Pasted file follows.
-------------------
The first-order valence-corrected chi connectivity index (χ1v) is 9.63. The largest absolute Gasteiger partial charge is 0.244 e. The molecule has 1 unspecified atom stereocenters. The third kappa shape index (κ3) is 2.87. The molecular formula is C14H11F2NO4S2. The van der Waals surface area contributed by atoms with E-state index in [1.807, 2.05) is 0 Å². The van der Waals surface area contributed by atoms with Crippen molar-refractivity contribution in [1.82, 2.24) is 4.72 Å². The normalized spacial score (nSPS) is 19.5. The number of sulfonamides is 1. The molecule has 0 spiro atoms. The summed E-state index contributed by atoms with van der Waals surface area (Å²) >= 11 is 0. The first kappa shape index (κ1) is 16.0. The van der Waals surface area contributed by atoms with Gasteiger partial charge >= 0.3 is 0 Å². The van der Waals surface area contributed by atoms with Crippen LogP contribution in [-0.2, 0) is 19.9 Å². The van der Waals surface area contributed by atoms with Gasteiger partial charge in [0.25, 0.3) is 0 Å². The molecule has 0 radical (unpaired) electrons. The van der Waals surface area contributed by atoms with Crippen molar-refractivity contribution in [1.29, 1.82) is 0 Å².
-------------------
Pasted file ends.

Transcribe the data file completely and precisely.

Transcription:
The first-order valence-corrected chi connectivity index (χ1v) is 9.63. The largest absolute Gasteiger partial charge is 0.244 e. The molecule has 1 unspecified atom stereocenters. The third kappa shape index (κ3) is 2.87. The molecular formula is C14H11F2NO4S2. The van der Waals surface area contributed by atoms with E-state index in [1.807, 2.05) is 0 Å². The van der Waals surface area contributed by atoms with Crippen molar-refractivity contribution in [1.82, 2.24) is 4.72 Å². The normalized spacial score (nSPS) is 19.5. The number of sulfonamides is 1. The molecule has 0 spiro atoms. The summed E-state index contributed by atoms with van der Waals surface area (Å²) >= 11 is 0. The first kappa shape index (κ1) is 16.0. The van der Waals surface area contributed by atoms with Gasteiger partial charge >= 0.3 is 0 Å². The van der Waals surface area contributed by atoms with Crippen LogP contribution in [-0.2, 0) is 19.9 Å². The van der Waals surface area contributed by atoms with Gasteiger partial charge in [0.25, 0.3) is 0 Å². The molecule has 0 radical (unpaired) electrons. The van der Waals surface area contributed by atoms with Crippen molar-refractivity contribution in [1.29, 1.82) is 0 Å².